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Daniels v. United States

United States District Court, E.D. California

June 19, 2017

TED DARNELL DANIELS, Plaintiff,
v.
UNITED STATES OF AMERICA, et al., Defendants.

          ORDER AND FINDINGS AND RECOMMENDATIONS

          KENDALL J. NEWMAN UNITED STATES MAGISTRATE JUDGE.

         On April 28, 2017, plaintiff Ted Darnell Daniels, who proceeds without counsel and is incarcerated, filed a complaint along with a motion to proceed in forma pauperis. (ECF Nos. 1, 3.)[1]

         Plaintiff's complaint is subject to screening in accordance with 28 U.S.C. § 1915. Pursuant to 28 U.S.C. § 1915, the court is directed to dismiss the case at any time if it determines that the allegation of poverty is untrue, or if the action is frivolous or malicious, fails to state a claim on which relief may be granted, or seeks monetary relief against an immune defendant.

         A federal court also has an independent duty to assess whether federal subject matter jurisdiction exists, whether or not the parties raise the issue. See United Investors Life Ins. Co. v. Waddell & Reed Inc., 360 F.3d 960, 967 (9th Cir. 2004) (stating that “the district court had a duty to establish subject matter jurisdiction over the removed action sua sponte, whether the parties raised the issue or not”); accord Rains v. Criterion Sys., Inc., 80 F.3d 339, 342 (9th Cir. 1996). The court must sua sponte dismiss the case if, at any time, it determines that it lacks subject matter jurisdiction. Fed.R.Civ.P. 12(h)(3). Because the question of standing is a threshold jurisdictional issue, federal courts have a duty to examine it. D'Lil v. Best Western Encina Lodge & Suites, 538 F.3d 1031, 1035 (9th Cir. 2008).

         In this case, plaintiff alleges that, in the early 1800s, his ancestors, who were members of the Kissi tribe in Africa, were taken hostage, transported to Cuba where they were purportedly given false Cuban documents, and ultimately transported to the United States to work as slaves. According to plaintiff, his ancestors suffered great cruelty, torture, and even death. Plaintiff brings this action on behalf of his ancestors in his capacity as executor of their estates, their legal representative, their next to kin, their next to friend, and a third party in interest on behalf of an absent third party. Plaintiff asserts numerous claims under 28 U.S.C. § 1350, seeking inter alia $500, 000, 000.00 in compensatory damages and $500, 000, 000.00 in punitive damages. Plaintiff names the following defendants: the United States of America, the United States Department of State, the United States Attorney General, United States Ambassador Nicholas Phillip Trist, the Republic of Cuba, the Republic of Cuba Governor General Ezepleta, the Republic of Portugal, the Republic of Portugal Consul Fernandez, and the Republic of Portugal Acting Consul Nicholas P. Trist. (See generally ECF No. 1.)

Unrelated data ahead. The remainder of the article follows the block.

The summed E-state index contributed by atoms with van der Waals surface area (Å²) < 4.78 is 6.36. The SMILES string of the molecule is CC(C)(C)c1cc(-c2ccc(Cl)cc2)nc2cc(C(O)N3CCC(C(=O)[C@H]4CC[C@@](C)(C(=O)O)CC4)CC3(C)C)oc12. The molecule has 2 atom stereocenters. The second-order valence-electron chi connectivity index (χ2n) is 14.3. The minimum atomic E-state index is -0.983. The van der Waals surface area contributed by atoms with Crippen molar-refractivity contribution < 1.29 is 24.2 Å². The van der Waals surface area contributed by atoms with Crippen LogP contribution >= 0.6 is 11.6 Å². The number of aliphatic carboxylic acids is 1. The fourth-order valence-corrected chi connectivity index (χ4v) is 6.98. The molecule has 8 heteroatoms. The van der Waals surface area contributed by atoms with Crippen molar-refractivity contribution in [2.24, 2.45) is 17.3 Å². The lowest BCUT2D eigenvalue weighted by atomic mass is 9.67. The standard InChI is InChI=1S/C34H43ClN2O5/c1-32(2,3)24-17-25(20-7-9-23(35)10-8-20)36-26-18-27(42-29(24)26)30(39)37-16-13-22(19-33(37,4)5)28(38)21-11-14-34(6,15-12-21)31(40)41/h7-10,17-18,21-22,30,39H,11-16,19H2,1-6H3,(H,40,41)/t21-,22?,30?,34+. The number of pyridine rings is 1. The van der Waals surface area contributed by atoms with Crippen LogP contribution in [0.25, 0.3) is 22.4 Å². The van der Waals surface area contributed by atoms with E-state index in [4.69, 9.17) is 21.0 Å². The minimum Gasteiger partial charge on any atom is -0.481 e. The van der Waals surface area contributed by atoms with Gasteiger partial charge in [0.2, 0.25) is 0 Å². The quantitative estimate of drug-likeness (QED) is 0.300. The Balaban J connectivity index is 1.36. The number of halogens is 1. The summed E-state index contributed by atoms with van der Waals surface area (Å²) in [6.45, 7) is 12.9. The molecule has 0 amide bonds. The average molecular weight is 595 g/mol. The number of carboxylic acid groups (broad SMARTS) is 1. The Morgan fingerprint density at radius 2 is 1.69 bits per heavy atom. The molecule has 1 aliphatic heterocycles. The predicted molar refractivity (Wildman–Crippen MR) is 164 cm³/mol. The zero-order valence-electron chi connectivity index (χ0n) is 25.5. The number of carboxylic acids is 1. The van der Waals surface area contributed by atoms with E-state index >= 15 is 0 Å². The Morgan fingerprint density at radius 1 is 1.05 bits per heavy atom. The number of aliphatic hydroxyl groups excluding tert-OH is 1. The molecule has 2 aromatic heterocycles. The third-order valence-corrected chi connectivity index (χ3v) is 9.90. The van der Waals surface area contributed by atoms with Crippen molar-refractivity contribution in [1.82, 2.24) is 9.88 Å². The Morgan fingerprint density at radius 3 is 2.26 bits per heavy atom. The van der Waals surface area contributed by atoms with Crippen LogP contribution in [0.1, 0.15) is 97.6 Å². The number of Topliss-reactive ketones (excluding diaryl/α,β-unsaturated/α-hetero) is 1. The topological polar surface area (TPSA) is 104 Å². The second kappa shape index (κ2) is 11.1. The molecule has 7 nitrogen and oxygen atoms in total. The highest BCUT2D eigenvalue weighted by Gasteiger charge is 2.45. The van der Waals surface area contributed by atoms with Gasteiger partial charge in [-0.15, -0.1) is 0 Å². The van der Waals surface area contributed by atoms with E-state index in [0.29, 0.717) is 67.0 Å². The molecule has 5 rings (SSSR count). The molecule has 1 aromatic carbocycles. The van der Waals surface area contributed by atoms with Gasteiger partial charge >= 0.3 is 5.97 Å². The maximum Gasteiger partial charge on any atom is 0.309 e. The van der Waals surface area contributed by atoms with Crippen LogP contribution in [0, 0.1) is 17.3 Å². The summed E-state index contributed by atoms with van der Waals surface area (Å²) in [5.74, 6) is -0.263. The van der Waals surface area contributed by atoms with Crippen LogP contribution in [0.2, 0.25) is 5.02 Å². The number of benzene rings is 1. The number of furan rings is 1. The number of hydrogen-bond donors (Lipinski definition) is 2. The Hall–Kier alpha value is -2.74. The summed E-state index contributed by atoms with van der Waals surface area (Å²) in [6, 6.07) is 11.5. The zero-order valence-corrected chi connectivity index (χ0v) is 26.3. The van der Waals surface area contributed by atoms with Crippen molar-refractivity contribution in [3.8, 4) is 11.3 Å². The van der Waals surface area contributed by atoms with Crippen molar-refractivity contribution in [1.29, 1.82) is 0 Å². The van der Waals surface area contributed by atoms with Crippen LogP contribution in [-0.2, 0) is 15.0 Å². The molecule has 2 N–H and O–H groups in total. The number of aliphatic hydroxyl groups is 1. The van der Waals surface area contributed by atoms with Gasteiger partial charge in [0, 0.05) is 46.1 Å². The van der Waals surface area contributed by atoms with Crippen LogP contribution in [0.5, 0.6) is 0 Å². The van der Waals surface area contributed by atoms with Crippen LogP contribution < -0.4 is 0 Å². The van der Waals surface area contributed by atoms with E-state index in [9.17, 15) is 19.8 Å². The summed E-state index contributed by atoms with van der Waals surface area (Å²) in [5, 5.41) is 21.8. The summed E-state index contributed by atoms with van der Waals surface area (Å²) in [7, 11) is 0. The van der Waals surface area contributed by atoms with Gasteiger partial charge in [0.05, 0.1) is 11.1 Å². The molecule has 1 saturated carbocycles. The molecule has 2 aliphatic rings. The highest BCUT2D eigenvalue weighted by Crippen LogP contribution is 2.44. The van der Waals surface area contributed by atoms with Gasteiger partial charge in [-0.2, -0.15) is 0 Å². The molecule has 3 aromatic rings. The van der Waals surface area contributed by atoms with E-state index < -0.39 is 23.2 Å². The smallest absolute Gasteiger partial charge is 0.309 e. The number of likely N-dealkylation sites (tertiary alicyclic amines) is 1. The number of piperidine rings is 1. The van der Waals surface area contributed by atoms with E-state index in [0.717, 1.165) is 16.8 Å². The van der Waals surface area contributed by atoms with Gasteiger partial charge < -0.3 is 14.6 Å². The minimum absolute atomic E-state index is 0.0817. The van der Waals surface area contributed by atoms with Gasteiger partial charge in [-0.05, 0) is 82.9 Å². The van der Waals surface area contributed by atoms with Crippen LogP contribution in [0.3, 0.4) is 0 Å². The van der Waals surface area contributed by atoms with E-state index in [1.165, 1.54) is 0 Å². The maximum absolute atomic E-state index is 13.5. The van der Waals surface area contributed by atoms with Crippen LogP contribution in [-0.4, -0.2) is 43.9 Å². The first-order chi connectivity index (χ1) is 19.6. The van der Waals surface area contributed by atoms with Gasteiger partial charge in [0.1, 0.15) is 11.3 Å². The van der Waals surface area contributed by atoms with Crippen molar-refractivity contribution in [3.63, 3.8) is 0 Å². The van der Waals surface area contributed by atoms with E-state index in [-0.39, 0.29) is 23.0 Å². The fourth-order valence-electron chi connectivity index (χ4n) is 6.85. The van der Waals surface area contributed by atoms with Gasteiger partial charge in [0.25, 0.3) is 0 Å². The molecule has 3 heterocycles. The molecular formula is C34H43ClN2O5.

Plaintiff plainly lacks standing to bring this action. 28 U.S.C. § 1350 provides that “[t]he district courts shall have original jurisdiction of any civil action by an alien for a tort only, committed in violation of the law of nations or a treaty of the United States.” Here, plaintiff himself is not an alien who has suffered a requisite violation. Moreover, even assuming that plaintiff can properly trace his ancestry to members of the Kissi tribe who were enslaved in the 1800s, such ancestry does not confer standing on plaintiff. Plaintiff's allegations that he is the executor of his ancestors' estates and/or their legal representative are clearly frivolous, because it is implausible that a present-day court would have appointed plaintiff as the executor or legal representative of the estates of his ancestors who lived in the 1800s. To be sure, countless numbers of individuals, possibly including plaintiff's ancestors, suffered terribly and unjustly under the institution of slavery in this country's history. Nevertheless, plaintiff's alleged ancestry does not confer him with standing to prosecute claims on behalf of his distant ancestors.

         Therefore, this action is subject to dismissal for lack of standing. Ordinarily, the court liberally grants parties, especially pro se litigants, leave to amend if it appears possible that pleading defects could be cured. However, in light of the nature of the allegations and claims at issue here, the court concludes that granting leave to amend would be futile. See Cahill v. Liberty Mut. Ins. Co., 80 F.3d 336, 339 (9th Cir. 1996).

         Accordingly, IT IS HEREBY RECOMMENDED that:

         1. The action be DISMISSED for lack of standing.

         2. The motion to proceed in forma pauperis in this court (ECF No. 3) be DENIED AS MOOT.

         3. The Clerk of Court be directed to close this case.

         In light of those recommendations, IT IS ALSO HEREBY ORDERED that all pleading, discovery, and motion practice in this action are STAYED pending resolution of the findings and recommendations. With the exception of objections to the findings and recommendations and non-frivolous motions for emergency relief, the court will not entertain or respond to any motions or filings until the findings and recommendations are resolved.

         These findings and recommendations are submitted to the United States District Judge assigned to the case, pursuant to the provisions of 28 U.S.C. § 636(b)(1). Within fourteen (14) days after being served with these findings and recommendations, any party may file written objections with the court and serve a copy on all parties. Such a document should be captioned “Objections to Magistrate Judge's Findings and Recommendations.” Any reply to the objections shall be served on all parties and filed with the court within fourteen (14) days after service of the objections. The parties are advised that failure to file objections within the ...


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